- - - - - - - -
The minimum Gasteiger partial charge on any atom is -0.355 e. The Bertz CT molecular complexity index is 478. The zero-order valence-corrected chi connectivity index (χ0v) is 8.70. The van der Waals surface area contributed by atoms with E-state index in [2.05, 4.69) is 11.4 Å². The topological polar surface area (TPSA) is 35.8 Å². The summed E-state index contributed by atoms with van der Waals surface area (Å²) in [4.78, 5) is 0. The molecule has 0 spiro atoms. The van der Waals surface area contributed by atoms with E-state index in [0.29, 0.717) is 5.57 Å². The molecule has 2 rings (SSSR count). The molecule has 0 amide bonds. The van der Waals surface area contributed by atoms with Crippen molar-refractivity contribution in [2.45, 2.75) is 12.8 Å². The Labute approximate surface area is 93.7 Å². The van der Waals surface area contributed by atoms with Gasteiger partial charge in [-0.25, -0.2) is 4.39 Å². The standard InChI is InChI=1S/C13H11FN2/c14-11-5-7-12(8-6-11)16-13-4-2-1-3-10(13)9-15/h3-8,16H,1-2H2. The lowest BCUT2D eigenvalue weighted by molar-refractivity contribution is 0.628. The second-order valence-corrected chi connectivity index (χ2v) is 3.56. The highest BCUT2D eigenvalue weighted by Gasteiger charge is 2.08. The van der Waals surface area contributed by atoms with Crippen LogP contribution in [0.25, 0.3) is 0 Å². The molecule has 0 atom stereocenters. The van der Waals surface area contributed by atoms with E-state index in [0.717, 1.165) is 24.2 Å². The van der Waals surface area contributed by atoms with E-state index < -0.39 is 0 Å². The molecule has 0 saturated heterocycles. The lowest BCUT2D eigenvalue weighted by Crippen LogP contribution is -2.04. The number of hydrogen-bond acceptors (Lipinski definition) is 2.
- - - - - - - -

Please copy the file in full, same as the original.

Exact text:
The minimum Gasteiger partial charge on any atom is -0.355 e. The Bertz CT molecular complexity index is 478. The zero-order valence-corrected chi connectivity index (χ0v) is 8.70. The van der Waals surface area contributed by atoms with E-state index in [2.05, 4.69) is 11.4 Å². The topological polar surface area (TPSA) is 35.8 Å². The summed E-state index contributed by atoms with van der Waals surface area (Å²) in [4.78, 5) is 0. The molecule has 0 spiro atoms. The van der Waals surface area contributed by atoms with E-state index in [0.29, 0.717) is 5.57 Å². The molecule has 2 rings (SSSR count). The molecule has 0 amide bonds. The van der Waals surface area contributed by atoms with Crippen molar-refractivity contribution in [2.45, 2.75) is 12.8 Å². The Labute approximate surface area is 93.7 Å². The van der Waals surface area contributed by atoms with Gasteiger partial charge in [-0.25, -0.2) is 4.39 Å². The standard InChI is InChI=1S/C13H11FN2/c14-11-5-7-12(8-6-11)16-13-4-2-1-3-10(13)9-15/h3-8,16H,1-2H2. The lowest BCUT2D eigenvalue weighted by molar-refractivity contribution is 0.628. The second-order valence-corrected chi connectivity index (χ2v) is 3.56. The highest BCUT2D eigenvalue weighted by Gasteiger charge is 2.08. The van der Waals surface area contributed by atoms with Crippen LogP contribution in [0.25, 0.3) is 0 Å². The molecule has 0 atom stereocenters. The van der Waals surface area contributed by atoms with E-state index in [0.717, 1.165) is 24.2 Å². The van der Waals surface area contributed by atoms with E-state index < -0.39 is 0 Å². The molecule has 0 saturated heterocycles. The lowest BCUT2D eigenvalue weighted by Crippen LogP contribution is -2.04. The number of hydrogen-bond acceptors (Lipinski definition) is 2.